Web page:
THE PLAGUE GENERATION
In this lesson, the student will be able to make predictions,
test, and draw conclusions about the rate a plague can be spread.
MATERIALS (for 30 Students):
30 plastic cup
a base (clear detergent, etc) that looks like water
indicator (Can be made from dissolved ex-lax pill) phenolphthalein
1. Fill 28 cups half full of water
2. Fill 2 cups half full of base
3. Give each student a cup with a liquid
4. Tell students that two cups contain the plague while the
others do not -- No smelling, shaking, tasting, etc
5. Each student will share liquids with others; student A
pours his liquid into cup of student B, student B then pours half of it back
into cup of student A. They each proceed to two other doing the same thing,
until all 30 have shared 3 cups. At this time predict how many of the 30 cups
now hold the plague germs.
6. Add a few drops of indicator to each cup.
8. Conclusions: Discuss the rate the plague spread. Does the
information relate in some way to real life situations? What are some of the
errors that could cause you to draw the wrong conclusions.
GAIL R. DACUS
C. T. WALKER MAGNET SCHOOL
MoonQuest encourages students to generate and answer questions
about the Moon. It includes several assessment points (AP’s) and wraps
up with an info-art project.
- posters or other images of the Moon
- basic art supplies (poster board, scissors, crayons/markers, glitter,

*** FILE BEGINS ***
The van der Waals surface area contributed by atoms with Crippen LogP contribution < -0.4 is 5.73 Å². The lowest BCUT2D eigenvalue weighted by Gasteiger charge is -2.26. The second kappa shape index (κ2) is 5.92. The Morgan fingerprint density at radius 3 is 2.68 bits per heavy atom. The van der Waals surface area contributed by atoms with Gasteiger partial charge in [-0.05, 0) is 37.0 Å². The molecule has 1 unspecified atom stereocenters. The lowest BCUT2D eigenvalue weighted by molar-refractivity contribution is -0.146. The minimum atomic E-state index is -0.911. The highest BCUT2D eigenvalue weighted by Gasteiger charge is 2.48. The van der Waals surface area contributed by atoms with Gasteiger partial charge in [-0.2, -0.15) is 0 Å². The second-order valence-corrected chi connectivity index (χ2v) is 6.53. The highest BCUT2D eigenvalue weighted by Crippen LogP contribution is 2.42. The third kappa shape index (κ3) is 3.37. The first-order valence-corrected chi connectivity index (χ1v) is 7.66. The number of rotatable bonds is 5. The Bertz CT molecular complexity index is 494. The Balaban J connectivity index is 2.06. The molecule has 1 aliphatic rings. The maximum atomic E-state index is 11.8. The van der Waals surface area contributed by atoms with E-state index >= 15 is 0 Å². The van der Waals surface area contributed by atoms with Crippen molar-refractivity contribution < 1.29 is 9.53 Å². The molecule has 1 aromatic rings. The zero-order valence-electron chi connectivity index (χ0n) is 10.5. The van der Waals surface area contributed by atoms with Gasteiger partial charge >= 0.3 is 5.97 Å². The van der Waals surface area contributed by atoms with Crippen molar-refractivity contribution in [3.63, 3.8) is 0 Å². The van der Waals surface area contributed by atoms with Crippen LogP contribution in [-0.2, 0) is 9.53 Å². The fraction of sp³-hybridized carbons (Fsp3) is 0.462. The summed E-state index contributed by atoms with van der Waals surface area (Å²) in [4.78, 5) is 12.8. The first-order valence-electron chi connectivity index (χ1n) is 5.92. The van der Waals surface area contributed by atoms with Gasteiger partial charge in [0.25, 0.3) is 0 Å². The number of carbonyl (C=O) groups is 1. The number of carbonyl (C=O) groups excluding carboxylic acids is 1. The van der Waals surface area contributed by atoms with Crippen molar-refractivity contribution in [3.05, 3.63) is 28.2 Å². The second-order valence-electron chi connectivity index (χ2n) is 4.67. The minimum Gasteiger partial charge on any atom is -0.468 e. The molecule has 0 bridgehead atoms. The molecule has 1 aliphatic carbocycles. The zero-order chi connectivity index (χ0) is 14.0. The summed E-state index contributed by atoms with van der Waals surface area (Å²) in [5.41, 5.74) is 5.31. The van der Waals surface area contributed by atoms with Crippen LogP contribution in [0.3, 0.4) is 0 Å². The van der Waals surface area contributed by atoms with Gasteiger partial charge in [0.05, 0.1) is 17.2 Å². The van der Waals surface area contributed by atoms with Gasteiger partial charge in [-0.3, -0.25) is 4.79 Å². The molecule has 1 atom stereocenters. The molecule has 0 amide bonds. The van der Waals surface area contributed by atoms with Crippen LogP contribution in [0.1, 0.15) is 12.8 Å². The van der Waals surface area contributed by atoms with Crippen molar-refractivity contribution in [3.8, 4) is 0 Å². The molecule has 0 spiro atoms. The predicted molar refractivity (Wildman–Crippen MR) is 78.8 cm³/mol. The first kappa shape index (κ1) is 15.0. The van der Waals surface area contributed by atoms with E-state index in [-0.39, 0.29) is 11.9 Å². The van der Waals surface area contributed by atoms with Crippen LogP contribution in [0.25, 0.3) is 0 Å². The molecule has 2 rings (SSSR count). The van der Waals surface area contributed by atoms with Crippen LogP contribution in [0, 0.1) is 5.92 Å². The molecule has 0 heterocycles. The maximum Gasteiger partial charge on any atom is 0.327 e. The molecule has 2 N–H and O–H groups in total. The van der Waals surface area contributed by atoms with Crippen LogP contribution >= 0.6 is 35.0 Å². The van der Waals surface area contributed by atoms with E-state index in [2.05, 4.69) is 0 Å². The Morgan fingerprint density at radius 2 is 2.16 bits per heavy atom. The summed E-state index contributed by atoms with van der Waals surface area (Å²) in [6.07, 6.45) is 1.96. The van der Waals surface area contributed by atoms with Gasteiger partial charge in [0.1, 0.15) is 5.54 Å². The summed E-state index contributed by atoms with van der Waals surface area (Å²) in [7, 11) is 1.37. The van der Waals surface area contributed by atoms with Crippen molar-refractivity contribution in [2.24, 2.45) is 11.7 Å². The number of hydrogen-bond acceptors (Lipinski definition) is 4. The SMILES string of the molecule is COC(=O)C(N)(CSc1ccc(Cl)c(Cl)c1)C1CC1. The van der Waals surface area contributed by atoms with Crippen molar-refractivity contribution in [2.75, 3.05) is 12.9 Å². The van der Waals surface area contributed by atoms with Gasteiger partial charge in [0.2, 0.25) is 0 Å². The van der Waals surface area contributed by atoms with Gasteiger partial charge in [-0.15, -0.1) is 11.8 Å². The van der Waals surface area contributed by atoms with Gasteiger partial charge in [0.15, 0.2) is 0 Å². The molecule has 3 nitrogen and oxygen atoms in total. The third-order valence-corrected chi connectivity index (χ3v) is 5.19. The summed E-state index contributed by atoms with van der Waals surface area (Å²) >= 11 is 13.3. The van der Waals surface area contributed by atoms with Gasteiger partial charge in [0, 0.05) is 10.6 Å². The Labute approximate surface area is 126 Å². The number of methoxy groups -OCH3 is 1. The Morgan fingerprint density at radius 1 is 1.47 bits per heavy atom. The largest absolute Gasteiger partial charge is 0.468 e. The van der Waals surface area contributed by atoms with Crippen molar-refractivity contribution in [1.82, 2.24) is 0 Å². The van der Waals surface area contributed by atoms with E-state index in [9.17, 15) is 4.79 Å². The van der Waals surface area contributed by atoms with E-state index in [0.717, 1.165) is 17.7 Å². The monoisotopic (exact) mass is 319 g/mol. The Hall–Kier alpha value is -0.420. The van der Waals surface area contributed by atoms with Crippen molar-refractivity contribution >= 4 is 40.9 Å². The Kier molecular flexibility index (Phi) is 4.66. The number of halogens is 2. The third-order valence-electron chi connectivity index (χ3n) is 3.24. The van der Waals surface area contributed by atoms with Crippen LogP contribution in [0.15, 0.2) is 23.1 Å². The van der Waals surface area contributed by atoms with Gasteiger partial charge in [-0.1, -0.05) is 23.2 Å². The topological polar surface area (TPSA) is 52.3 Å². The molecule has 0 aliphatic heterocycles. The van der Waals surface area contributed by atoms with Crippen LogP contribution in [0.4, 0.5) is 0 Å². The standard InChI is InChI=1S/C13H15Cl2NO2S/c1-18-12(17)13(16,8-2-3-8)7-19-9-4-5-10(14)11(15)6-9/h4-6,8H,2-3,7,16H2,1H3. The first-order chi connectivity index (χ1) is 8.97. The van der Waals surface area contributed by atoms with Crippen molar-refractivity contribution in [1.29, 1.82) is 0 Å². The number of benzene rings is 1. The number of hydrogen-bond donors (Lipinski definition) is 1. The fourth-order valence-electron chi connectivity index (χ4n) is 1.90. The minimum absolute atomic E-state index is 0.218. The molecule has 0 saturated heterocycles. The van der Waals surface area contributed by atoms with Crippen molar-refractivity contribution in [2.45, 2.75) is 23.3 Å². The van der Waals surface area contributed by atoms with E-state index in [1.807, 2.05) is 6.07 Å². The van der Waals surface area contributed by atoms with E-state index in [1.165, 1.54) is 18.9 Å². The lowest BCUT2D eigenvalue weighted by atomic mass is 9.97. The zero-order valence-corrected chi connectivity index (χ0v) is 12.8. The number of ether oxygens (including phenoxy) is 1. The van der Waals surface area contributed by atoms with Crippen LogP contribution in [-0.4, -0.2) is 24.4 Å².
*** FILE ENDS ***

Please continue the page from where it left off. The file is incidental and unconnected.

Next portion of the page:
glue, felt, etc.)
- Internet access (essential for the teacher, optional for students)
- Begin by having students talk about anything they know or want to
know about the Moon. Have a prepared list (for yourself) of a dozen or
so interesting facts about the Moon, which you can easily compile using
Internet resources, and share these facts with students after they’ve
made their comments and questions.
- Next, have students observe several different moon images: full, half,
crescent; photos of the Moon displaying different color and size appearances;
NASA images from the Apollo missions and other lunar explorations, etc.
Allow students sufficient time to fully observe and take notes about
- After viewing the images, read a couple of myths about the Moon from
various cultures. (For an excellent myth resource, go to www.windows.ucar.edu
and click on myths.) Time permitting, encourage students to create their
own original myths about the Moon as an in-class or homework assignment.
- Between the all facts, images, and myths about the Moon, students
will inevitably have several new questions about it. Have each student
make a list of his or her “Top 5” questions about the Moon.
(AP #2) Collect all lists, shuffle them up, and read a dozen or so of
them aloud. Many of the questions will be the same or similar: “What’s
the moon made of?” “Is there life on the Moon?” “Where
did the Moon come from?” “What’s an eclipse?”
- Select three to six of the most often-asked questions. These will
be the MoonQuest questions that students will work in groups to answer.
Use the Internet to gather as much info as you can on these questions,
and create a packet to photocopy and distribute to each student. If there
is opportunity and the students are Internet-savvy, they should search
for and create their own packets. (AP #3)
- Break students into as many groups as you have MoonQuest questions.